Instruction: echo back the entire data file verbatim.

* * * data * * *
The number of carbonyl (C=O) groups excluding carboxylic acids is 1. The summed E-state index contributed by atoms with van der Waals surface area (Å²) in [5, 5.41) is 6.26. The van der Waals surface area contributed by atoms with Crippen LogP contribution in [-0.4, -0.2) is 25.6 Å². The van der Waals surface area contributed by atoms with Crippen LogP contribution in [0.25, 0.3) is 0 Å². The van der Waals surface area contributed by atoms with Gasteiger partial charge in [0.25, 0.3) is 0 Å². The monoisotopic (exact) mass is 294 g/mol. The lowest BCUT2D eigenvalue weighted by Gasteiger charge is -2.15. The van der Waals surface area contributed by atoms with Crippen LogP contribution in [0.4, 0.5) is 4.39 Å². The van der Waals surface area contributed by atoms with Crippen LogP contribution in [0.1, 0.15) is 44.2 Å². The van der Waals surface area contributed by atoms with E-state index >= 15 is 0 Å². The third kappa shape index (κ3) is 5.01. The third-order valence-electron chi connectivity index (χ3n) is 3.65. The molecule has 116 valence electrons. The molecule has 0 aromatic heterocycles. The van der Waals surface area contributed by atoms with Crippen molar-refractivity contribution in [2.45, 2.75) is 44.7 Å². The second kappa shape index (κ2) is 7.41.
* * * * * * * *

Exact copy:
The number of carbonyl (C=O) groups excluding carboxylic acids is 1. The summed E-state index contributed by atoms with van der Waals surface area (Å²) in [5, 5.41) is 6.26. The van der Waals surface area contributed by atoms with Crippen LogP contribution in [-0.4, -0.2) is 25.6 Å². The van der Waals surface area contributed by atoms with Crippen LogP contribution in [0.25, 0.3) is 0 Å². The van der Waals surface area contributed by atoms with Gasteiger partial charge in [0.25, 0.3) is 0 Å². The monoisotopic (exact) mass is 294 g/mol. The lowest BCUT2D eigenvalue weighted by Gasteiger charge is -2.15. The van der Waals surface area contributed by atoms with Crippen LogP contribution in [0.4, 0.5) is 4.39 Å². The van der Waals surface area contributed by atoms with Crippen LogP contribution in [0.1, 0.15) is 44.2 Å². The van der Waals surface area contributed by atoms with E-state index >= 15 is 0 Å². The third kappa shape index (κ3) is 5.01. The third-order valence-electron chi connectivity index (χ3n) is 3.65. The molecule has 116 valence electrons. The molecule has 0 aromatic heterocycles. The van der Waals surface area contributed by atoms with Crippen molar-refractivity contribution in [2.45, 2.75) is 44.7 Å². The second kappa shape index (κ2) is 7.41.